Prolific fashion designer Dapper Dan did not mince words when asked why Black-owned fashion houses don't receive the same support as high-end brands. Speaking with morning showThe Breakfast Club on Wednesday, the 74-year-old also had plenty to say about the future of fashion and culture.

"People want what they can't get," he responded. "The mentality associated with luxury and aspiration has to do with things that people can't afford."

Born Daniel Day, Dapper Dan rose to prominence in the 1980s for his adaption of designer pieces that appealed to New York's hip-hop culture. The Harlem native eventually caught the attention of Gucci which manifested into a long-term partnership with the high-end line. 

He then attributed the success of these established designers to their ability to develop apparel that's attractive to the average buyer.

"It takes time to get the integrity and the respect for a brand," he added. "I’m not going after what we buy. I'm not going to argue with black people in Harlem, or anywhere in the U.S., about whether you want to buy luxury. Our culture is so powerful and selling around the world, I want to get to where they selling it at."

The clothier then referenced his own prestige in the industry. "We are the influencers, and our ability to influence goes around the world. I’m not concentrating on just getting this black money here. Why I can't get that global money if I have that global culture."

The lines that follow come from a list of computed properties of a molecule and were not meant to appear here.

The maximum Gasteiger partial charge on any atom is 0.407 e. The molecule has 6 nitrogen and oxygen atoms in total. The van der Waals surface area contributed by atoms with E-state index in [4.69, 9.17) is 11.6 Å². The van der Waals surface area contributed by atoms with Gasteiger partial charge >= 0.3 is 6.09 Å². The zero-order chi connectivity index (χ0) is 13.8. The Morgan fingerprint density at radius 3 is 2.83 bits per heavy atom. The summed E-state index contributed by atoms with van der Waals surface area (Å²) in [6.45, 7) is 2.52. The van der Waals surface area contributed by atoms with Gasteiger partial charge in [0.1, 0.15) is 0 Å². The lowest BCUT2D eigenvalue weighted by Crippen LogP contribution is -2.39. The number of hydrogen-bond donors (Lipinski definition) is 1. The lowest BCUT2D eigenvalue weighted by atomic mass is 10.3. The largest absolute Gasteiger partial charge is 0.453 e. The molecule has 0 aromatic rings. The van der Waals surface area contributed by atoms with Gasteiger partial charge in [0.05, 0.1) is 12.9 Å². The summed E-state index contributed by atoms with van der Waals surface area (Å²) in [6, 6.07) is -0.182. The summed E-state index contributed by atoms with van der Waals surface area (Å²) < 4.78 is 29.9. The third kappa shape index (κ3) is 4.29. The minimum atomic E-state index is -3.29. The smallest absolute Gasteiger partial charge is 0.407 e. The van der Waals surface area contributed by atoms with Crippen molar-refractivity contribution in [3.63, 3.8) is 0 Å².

As one could imagine, his remarks have those online chiming in.

Someone did play devil's advocate on Dap's influence, drawing an interesting comparison to his current relevancy in the trade.

One tweeter also made an excellent point regarding Rihanna's newly released "Fenty" line under luxury brand Moët Hennessy Louis Vuitton (LVMH). As for the Gucci boycott that Black celebrities like T.I. and Waka Flocka Flame advocated for in February, Dapper Dan questioned what benefit would come from such actions. As Blavity previously reported, the Italian label faced a slew of controversy after several failed designs had critics calling the corporation racist.

"What can we get out of this?" he questioned. "We do a boycott, this will be the first boycott people of color, Black people have ever had in America that we get zero results. That's too damn stupid."

Get into his entire thoughts below.